Thursday, June 14, 2012

Running on Faith

Running on Faith: Timeless Principles for Winning Life's Marathon
by Rick E. Meyer


 My legs burn with fatigue! The Kearney Good Samaritan Hospital 5K starts in a matter of moments, and others question my sanity again! I quip to Erich and Tom, “This will be a good mental toughness workout.”

Perhaps the 5:30 a.m. 6-mile run and the 120 weekly miles of training contribute to the intense fatigue. As the gun fires at 8:06, Kearney High runners shoot out quickly.
Former UNK (University of Nebraska-Kearney) cross-country runners Tom Magnuson--a three-time All-American--and Erich Whitemore join me as our bodies transform potential energy to kinetic.
Tom’s experience and strength delay his assumption of the lead until near the quarter-mile mark. Erich and I move into the second and third positions after the first half-mile.
We pass the mile in 4:45. “I can hang out at this pace,” I reflect while viewing the split. Erich has other ideas; he quickens the pace. At the halfway mark, my legs begin to wobble and buckle. I struggle to remain standing, while Tom holds a commanding lead.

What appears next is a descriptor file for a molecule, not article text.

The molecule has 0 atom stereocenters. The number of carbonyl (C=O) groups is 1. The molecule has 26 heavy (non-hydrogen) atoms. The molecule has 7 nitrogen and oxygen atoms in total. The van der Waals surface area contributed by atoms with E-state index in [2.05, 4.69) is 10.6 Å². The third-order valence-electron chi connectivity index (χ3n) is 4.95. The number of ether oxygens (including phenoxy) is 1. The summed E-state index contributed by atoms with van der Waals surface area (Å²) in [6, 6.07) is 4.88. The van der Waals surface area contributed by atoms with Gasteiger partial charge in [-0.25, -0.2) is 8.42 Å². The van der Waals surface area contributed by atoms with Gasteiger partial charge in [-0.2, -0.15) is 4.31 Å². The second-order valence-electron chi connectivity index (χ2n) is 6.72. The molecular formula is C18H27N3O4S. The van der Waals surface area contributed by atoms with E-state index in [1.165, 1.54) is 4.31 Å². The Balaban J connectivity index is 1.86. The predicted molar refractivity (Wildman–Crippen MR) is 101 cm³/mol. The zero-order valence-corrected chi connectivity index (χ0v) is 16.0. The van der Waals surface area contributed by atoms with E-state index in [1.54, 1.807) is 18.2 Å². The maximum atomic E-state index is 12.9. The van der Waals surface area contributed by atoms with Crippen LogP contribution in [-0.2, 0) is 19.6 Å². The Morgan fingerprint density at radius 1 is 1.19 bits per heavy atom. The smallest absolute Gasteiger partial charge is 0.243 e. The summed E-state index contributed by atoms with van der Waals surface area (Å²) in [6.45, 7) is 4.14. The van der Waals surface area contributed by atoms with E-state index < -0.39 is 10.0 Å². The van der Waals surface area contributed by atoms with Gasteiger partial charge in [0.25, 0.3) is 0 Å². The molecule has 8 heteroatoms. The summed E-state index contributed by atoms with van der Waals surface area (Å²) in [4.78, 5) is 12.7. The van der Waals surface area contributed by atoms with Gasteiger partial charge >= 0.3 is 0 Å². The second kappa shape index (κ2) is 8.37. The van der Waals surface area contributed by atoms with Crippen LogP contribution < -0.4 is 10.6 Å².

My mind, exhausted from the focus and concentration necessary for the demanding mileage and workouts, seeks relief and begs my body to stop. Erich looks back at me, and I call out, “Go ahead.”

 Erich yells back, “Come on!”

 Once again I plead, “Go ahead.” This mental toughness workout exceeds my expectations and desire. My legs wobble like a wheel falling off a wagon.

Erich bellows a second time, “Come on!”

I state consciously but not verbally, Lord, I need you! I cannot! Christ can! We are. It is not me, rather Christ who is in me. I repeat this as if playing on a continuous loop. Suddenly, my body fills with the strength necessary to continue this hasty cadence.

The perpetually intensifying pain resembles lightning bolts piercing my body’s every nerve. Our second mile split is 4:37; four minutes and thirty-three seconds (4:33) excruciatingly pass into history before reaching the three-mile mark.
Running on faith, I sprint the final 176 yards and pass Erich to win second place in 14:32.

In the hospital parking lot following the awards ceremony, a Kearney physician approaches me. “Congratulations, Rick. I could never run like you do. I hurt when I run.”

 His words leave me speechless! Little do I realize, 10½ years later, I will stand in this same parking lot, speechless, with excruciating pain zapping my body and mind: ‘Running on Faith.’


Running on Faith Ministry Inc.

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